I recently had a chance at FenCon 2023 to talk to an independent publisher who crafted his own covers. There is something to be said for saving money on art. He does because he creates them himself. We all know that the publishing world has to watch costs if it is going to make a profit. This goes for the big boys too. Everyone in the publishing field, which also includes authors, understands profit margins are tight. There is not a lot of extra cash just flowing out of a spigot. We get it. My take away from meeting and discussing cover art with this publisher is that publishers believe art is one place where cuts can be made. Hell, artists are expensive. Who can afford that?! The better question is, “Should we?”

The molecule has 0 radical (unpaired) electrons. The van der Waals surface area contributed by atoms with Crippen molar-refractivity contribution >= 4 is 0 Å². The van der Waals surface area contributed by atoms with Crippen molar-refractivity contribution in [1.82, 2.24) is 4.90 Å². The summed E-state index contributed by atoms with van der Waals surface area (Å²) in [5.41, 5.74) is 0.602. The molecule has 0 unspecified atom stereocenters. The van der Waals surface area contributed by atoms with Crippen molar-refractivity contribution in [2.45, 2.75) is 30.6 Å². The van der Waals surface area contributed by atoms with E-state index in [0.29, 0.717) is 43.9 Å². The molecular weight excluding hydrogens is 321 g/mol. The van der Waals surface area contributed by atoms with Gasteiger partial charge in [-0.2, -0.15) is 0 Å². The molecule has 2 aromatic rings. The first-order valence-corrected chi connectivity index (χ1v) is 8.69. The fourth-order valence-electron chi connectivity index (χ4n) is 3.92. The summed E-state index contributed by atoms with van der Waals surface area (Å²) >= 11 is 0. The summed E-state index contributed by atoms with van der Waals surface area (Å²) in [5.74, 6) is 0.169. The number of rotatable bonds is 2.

The answer is forth coming, but first I will return to a discussion of this publisher’s line of books. Taking a look at a series, sure they should and indeed must have the same or similar look and feel. I get it. The reader wants to pick up a book in that series and see that the cover is cousin to the last book. I want that as well. Well friends, this publisher understood that when he crafted a series. Each book in that series has the same look and feel that the other do. This is called… wait for it… unity. That is right. If there is a unity to the whole series, the way the characters act, the situations that occur, the evil-doers’ (borrowing a phrase from ole Bushie) actions, basically everything must contain a unity that unifies the series. This includes the cover art. Dark drafty castle with bold colors does not match child like art with bright sky and fluffy clouds. Thus, each cover should feed off the last cover for inspiration and design.